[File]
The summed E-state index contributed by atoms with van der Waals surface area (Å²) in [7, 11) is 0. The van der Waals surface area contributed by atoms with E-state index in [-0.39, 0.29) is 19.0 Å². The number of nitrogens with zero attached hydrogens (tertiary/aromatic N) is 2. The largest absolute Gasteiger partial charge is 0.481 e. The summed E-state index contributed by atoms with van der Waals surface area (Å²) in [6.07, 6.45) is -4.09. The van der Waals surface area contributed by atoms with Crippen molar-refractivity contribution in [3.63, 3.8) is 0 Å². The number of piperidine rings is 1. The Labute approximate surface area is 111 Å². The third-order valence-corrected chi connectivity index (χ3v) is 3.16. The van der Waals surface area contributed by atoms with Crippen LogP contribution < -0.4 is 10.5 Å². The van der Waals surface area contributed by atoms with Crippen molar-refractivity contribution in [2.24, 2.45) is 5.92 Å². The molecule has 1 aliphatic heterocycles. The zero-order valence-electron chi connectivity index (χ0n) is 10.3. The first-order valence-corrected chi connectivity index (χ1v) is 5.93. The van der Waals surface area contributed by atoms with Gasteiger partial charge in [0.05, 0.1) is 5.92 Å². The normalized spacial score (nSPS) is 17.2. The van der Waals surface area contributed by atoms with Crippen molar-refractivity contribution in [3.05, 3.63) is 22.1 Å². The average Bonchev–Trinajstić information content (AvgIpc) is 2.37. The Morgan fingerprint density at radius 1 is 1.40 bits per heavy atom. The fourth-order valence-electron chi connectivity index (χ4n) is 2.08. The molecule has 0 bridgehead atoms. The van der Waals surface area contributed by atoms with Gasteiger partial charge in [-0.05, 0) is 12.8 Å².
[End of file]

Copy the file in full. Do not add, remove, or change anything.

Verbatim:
The summed E-state index contributed by atoms with van der Waals surface area (Å²) in [7, 11) is 0. The van der Waals surface area contributed by atoms with E-state index in [-0.39, 0.29) is 19.0 Å². The number of nitrogens with zero attached hydrogens (tertiary/aromatic N) is 2. The largest absolute Gasteiger partial charge is 0.481 e. The summed E-state index contributed by atoms with van der Waals surface area (Å²) in [6.07, 6.45) is -4.09. The van der Waals surface area contributed by atoms with Crippen molar-refractivity contribution in [3.63, 3.8) is 0 Å². The number of piperidine rings is 1. The Labute approximate surface area is 111 Å². The third-order valence-corrected chi connectivity index (χ3v) is 3.16. The van der Waals surface area contributed by atoms with Crippen LogP contribution < -0.4 is 10.5 Å². The van der Waals surface area contributed by atoms with Crippen molar-refractivity contribution in [2.24, 2.45) is 5.92 Å². The molecule has 1 aliphatic heterocycles. The zero-order valence-electron chi connectivity index (χ0n) is 10.3. The first-order valence-corrected chi connectivity index (χ1v) is 5.93. The van der Waals surface area contributed by atoms with Gasteiger partial charge in [0.05, 0.1) is 5.92 Å². The normalized spacial score (nSPS) is 17.2. The van der Waals surface area contributed by atoms with Crippen molar-refractivity contribution in [3.05, 3.63) is 22.1 Å². The average Bonchev–Trinajstić information content (AvgIpc) is 2.37. The Morgan fingerprint density at radius 1 is 1.40 bits per heavy atom. The fourth-order valence-electron chi connectivity index (χ4n) is 2.08. The molecule has 0 bridgehead atoms. The van der Waals surface area contributed by atoms with Gasteiger partial charge in [-0.05, 0) is 12.8 Å².